Last Friday, August 1, the part of Agilent Technologies that makes test and measurement gear changed its name to Keysight (one-word, no intercap) Technologies, and separated itself financially from the part that was HP Labs. That part will continue to be called Agilent Labs, and will continue to do research in life sciences, microelectromechanical machines, and nanotechnology, and will get to keep the “Agilent” Moniker. Actually, for employees, there is to be little geographical displacement, although the top brass will now be headquartered in an enlarged facility in Santa Rosa, where the microwave operations have been for some time. Workers in Colorado are staying put and there seems to be some sharing of the old Hewlett-Packard facilities in Santa Clara among T&M workers.
The old Agilent, you may remember, was spun off from HP in 1999, when the company decided to divest itself of any products that were not computers or computer peripherals. HP Labs went along with that spinoff, but now it’s going to be Keysight Labs, a separate entity.
Getting back to the test equipment part of Keysight, which is what emerged last Monday, my own experience with HP goes back to the early ‘70s, when the antenna company I was working for bought one of the first of HP’s network analyzers. In minutes, it measured and plotted scattering parameters and plotted, if you wanted, VSWR, insertion loss, and return loss. Hooray! No more cranking the old slotted line! At roughly the same time, that was where I first saw an HP Model 35 pocket calculator. (Naturally, it belonged to a consultant; the rest of us used a TeleType KSR 33 to access a BASIC interpreter on Tymenet.)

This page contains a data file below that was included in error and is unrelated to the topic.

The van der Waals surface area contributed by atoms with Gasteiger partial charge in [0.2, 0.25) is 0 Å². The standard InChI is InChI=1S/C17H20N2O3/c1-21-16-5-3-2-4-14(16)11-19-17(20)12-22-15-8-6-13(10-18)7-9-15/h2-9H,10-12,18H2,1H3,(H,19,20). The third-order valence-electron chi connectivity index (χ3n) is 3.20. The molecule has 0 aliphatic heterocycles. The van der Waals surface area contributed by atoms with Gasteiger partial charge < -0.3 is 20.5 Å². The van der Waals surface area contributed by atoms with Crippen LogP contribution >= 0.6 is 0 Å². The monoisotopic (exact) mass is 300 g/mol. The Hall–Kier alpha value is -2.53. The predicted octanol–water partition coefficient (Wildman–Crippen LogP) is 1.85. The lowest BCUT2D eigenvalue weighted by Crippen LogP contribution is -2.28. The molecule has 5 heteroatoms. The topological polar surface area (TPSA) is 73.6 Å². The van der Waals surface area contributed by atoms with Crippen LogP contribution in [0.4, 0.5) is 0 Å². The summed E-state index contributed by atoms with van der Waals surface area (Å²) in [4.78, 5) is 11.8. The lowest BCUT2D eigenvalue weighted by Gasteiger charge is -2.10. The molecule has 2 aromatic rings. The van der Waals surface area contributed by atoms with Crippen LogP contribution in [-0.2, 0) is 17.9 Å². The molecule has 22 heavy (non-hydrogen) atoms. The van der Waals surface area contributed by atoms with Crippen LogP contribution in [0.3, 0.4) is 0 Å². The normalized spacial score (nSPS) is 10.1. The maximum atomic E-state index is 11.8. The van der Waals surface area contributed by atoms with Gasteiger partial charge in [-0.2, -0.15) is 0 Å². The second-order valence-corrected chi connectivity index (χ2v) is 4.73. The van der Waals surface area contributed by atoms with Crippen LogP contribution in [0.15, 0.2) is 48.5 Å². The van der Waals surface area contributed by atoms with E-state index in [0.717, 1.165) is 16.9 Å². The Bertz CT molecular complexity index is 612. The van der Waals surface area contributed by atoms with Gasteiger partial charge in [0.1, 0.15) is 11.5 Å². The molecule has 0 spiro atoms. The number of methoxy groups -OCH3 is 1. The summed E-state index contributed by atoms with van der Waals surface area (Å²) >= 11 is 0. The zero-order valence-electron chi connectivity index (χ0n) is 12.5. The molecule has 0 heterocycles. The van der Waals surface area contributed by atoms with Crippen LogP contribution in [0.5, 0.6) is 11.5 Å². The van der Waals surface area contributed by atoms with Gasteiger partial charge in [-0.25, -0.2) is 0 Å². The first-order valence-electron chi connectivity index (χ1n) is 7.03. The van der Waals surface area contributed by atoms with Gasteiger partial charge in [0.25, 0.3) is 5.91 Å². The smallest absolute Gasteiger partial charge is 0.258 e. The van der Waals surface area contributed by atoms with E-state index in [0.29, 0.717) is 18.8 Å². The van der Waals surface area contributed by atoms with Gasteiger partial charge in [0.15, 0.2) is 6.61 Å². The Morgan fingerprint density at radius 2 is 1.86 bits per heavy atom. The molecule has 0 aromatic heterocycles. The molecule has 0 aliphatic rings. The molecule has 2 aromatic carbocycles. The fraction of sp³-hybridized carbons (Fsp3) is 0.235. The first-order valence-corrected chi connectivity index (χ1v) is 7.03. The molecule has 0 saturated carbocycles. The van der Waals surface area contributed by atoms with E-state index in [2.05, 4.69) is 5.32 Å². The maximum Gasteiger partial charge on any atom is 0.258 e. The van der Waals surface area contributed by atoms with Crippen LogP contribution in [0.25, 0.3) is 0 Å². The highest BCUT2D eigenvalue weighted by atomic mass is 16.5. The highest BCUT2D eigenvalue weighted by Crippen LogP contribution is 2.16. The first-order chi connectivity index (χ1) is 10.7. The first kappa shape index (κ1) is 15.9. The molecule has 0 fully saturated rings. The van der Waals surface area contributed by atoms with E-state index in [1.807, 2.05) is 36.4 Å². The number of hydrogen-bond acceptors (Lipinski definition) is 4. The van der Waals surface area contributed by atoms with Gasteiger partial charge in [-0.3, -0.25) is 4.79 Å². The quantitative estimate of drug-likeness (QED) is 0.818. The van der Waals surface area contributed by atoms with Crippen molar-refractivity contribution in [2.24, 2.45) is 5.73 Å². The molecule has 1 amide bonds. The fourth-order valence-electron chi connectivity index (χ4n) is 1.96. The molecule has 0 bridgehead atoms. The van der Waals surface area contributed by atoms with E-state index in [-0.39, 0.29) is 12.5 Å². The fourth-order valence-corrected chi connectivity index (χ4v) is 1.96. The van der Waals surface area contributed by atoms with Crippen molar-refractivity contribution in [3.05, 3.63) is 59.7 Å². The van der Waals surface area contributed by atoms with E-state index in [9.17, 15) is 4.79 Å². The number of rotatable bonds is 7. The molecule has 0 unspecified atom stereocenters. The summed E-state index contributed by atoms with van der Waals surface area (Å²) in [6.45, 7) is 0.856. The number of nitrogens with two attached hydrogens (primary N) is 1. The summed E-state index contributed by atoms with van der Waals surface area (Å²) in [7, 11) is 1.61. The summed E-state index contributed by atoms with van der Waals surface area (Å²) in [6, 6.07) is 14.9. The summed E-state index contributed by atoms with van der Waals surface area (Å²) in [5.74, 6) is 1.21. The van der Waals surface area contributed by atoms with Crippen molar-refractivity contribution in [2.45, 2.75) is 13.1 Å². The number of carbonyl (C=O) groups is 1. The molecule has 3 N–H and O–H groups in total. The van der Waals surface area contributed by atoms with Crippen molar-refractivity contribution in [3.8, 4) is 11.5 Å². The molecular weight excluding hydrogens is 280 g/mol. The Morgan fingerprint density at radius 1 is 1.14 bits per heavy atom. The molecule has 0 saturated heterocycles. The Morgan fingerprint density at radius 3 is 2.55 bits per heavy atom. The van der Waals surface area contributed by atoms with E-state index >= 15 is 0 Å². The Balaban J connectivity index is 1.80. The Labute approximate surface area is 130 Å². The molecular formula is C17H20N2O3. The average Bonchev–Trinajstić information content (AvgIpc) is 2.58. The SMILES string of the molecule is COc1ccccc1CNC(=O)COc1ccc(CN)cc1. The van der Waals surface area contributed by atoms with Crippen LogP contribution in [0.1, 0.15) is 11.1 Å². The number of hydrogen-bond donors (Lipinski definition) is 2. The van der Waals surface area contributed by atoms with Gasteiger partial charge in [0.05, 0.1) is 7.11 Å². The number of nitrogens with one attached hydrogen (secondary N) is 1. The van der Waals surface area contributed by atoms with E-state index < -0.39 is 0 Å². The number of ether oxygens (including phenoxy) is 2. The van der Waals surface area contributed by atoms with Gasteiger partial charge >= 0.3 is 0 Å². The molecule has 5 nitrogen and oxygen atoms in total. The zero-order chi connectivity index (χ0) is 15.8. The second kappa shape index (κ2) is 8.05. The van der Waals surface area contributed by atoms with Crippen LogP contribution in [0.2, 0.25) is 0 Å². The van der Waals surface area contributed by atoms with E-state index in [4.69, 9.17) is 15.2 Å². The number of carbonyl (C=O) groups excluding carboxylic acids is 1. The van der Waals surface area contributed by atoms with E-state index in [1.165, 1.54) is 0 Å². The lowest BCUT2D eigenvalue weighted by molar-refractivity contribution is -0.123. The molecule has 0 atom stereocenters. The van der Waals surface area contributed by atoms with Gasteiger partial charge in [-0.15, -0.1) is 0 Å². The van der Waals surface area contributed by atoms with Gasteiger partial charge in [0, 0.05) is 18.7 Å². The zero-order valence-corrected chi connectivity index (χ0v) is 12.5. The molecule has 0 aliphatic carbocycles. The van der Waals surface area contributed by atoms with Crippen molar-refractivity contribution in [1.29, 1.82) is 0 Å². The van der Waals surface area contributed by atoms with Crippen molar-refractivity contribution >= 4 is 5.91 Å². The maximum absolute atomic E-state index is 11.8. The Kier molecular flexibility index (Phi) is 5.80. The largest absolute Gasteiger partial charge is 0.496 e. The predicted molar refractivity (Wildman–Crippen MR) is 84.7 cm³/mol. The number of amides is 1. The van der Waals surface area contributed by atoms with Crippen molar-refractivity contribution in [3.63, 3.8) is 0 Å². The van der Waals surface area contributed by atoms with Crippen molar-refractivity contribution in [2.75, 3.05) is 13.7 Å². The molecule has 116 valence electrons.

What I’m saying is that HP was a remarkable innovator, back in the day, and they hung on to that level of engineering excellence through my time at Tek, when they were the competitor the to beat. Then they passed the baton on to Agilent, which took it up and ran with it, based on what I’ve been seeing since I took on the test and measurement beat at Electronic Design. Now it’s up to Keysight to carry on the tradition.